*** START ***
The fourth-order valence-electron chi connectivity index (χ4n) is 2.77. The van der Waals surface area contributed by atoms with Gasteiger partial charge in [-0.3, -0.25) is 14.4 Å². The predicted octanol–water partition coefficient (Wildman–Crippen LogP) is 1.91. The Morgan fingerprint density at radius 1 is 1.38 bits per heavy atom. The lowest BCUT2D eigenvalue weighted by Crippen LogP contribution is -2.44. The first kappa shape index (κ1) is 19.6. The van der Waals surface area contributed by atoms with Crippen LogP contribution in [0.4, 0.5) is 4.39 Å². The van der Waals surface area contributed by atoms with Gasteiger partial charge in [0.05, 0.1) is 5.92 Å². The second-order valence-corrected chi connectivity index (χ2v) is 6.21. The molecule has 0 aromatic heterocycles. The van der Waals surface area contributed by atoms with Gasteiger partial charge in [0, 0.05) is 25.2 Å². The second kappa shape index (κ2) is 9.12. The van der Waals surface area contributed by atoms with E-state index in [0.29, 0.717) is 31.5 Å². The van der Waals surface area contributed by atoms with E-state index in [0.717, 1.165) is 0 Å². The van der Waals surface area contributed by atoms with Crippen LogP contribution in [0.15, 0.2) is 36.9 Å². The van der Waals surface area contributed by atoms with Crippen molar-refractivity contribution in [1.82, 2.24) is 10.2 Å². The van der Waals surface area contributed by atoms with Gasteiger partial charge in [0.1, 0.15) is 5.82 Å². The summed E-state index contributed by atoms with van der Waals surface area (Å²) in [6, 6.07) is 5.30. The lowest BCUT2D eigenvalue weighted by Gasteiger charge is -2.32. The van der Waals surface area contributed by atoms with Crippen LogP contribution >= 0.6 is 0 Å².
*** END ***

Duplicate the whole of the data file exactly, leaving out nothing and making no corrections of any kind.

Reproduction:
The fourth-order valence-electron chi connectivity index (χ4n) is 2.77. The van der Waals surface area contributed by atoms with Gasteiger partial charge in [-0.3, -0.25) is 14.4 Å². The predicted octanol–water partition coefficient (Wildman–Crippen LogP) is 1.91. The Morgan fingerprint density at radius 1 is 1.38 bits per heavy atom. The lowest BCUT2D eigenvalue weighted by Crippen LogP contribution is -2.44. The first kappa shape index (κ1) is 19.6. The van der Waals surface area contributed by atoms with Crippen LogP contribution in [0.4, 0.5) is 4.39 Å². The van der Waals surface area contributed by atoms with Gasteiger partial charge in [0.05, 0.1) is 5.92 Å². The second-order valence-corrected chi connectivity index (χ2v) is 6.21. The molecule has 0 aromatic heterocycles. The van der Waals surface area contributed by atoms with Gasteiger partial charge in [0, 0.05) is 25.2 Å². The second kappa shape index (κ2) is 9.12. The van der Waals surface area contributed by atoms with E-state index in [0.29, 0.717) is 31.5 Å². The van der Waals surface area contributed by atoms with E-state index in [0.717, 1.165) is 0 Å². The van der Waals surface area contributed by atoms with Crippen LogP contribution in [0.15, 0.2) is 36.9 Å². The van der Waals surface area contributed by atoms with Crippen molar-refractivity contribution in [1.82, 2.24) is 10.2 Å². The van der Waals surface area contributed by atoms with Gasteiger partial charge in [0.1, 0.15) is 5.82 Å². The summed E-state index contributed by atoms with van der Waals surface area (Å²) in [6, 6.07) is 5.30. The lowest BCUT2D eigenvalue weighted by Gasteiger charge is -2.32. The van der Waals surface area contributed by atoms with Crippen LogP contribution >= 0.6 is 0 Å².